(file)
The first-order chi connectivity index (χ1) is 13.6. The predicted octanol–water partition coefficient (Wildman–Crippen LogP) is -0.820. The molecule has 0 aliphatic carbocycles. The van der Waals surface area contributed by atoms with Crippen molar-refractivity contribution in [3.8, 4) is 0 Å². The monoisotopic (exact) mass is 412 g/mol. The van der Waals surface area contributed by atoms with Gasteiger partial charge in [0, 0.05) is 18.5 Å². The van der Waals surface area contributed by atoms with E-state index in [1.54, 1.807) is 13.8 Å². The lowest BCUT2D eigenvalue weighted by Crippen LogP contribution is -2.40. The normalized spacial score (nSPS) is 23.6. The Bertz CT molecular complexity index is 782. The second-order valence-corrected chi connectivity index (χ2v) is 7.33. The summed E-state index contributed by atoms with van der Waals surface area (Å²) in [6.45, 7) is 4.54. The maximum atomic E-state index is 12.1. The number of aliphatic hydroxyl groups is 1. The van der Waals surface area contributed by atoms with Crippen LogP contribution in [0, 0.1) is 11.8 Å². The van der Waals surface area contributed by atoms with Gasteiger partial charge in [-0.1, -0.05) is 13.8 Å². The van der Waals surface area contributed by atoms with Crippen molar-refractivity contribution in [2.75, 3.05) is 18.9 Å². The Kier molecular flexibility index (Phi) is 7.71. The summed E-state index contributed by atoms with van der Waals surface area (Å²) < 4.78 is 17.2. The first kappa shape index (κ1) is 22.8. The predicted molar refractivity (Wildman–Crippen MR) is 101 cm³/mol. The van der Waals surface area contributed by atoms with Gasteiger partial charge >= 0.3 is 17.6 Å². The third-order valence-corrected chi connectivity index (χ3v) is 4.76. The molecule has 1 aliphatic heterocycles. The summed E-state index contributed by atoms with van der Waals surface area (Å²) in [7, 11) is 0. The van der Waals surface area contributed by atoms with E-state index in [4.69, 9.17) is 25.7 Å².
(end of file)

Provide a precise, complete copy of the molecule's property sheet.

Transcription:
The first-order chi connectivity index (χ1) is 13.6. The predicted octanol–water partition coefficient (Wildman–Crippen LogP) is -0.820. The molecule has 0 aliphatic carbocycles. The van der Waals surface area contributed by atoms with Crippen molar-refractivity contribution in [3.8, 4) is 0 Å². The monoisotopic (exact) mass is 412 g/mol. The van der Waals surface area contributed by atoms with Gasteiger partial charge in [0, 0.05) is 18.5 Å². The van der Waals surface area contributed by atoms with E-state index in [1.54, 1.807) is 13.8 Å². The lowest BCUT2D eigenvalue weighted by Crippen LogP contribution is -2.40. The normalized spacial score (nSPS) is 23.6. The Bertz CT molecular complexity index is 782. The second-order valence-corrected chi connectivity index (χ2v) is 7.33. The summed E-state index contributed by atoms with van der Waals surface area (Å²) in [6.45, 7) is 4.54. The maximum atomic E-state index is 12.1. The number of aliphatic hydroxyl groups is 1. The van der Waals surface area contributed by atoms with Crippen LogP contribution in [0, 0.1) is 11.8 Å². The van der Waals surface area contributed by atoms with Gasteiger partial charge in [-0.1, -0.05) is 13.8 Å². The van der Waals surface area contributed by atoms with Crippen molar-refractivity contribution in [2.75, 3.05) is 18.9 Å². The Kier molecular flexibility index (Phi) is 7.71. The summed E-state index contributed by atoms with van der Waals surface area (Å²) < 4.78 is 17.2. The first kappa shape index (κ1) is 22.8. The predicted molar refractivity (Wildman–Crippen MR) is 101 cm³/mol. The van der Waals surface area contributed by atoms with Gasteiger partial charge >= 0.3 is 17.6 Å². The third-order valence-corrected chi connectivity index (χ3v) is 4.76. The molecule has 1 aliphatic heterocycles. The summed E-state index contributed by atoms with van der Waals surface area (Å²) in [7, 11) is 0. The van der Waals surface area contributed by atoms with E-state index in [4.69, 9.17) is 25.7 Å².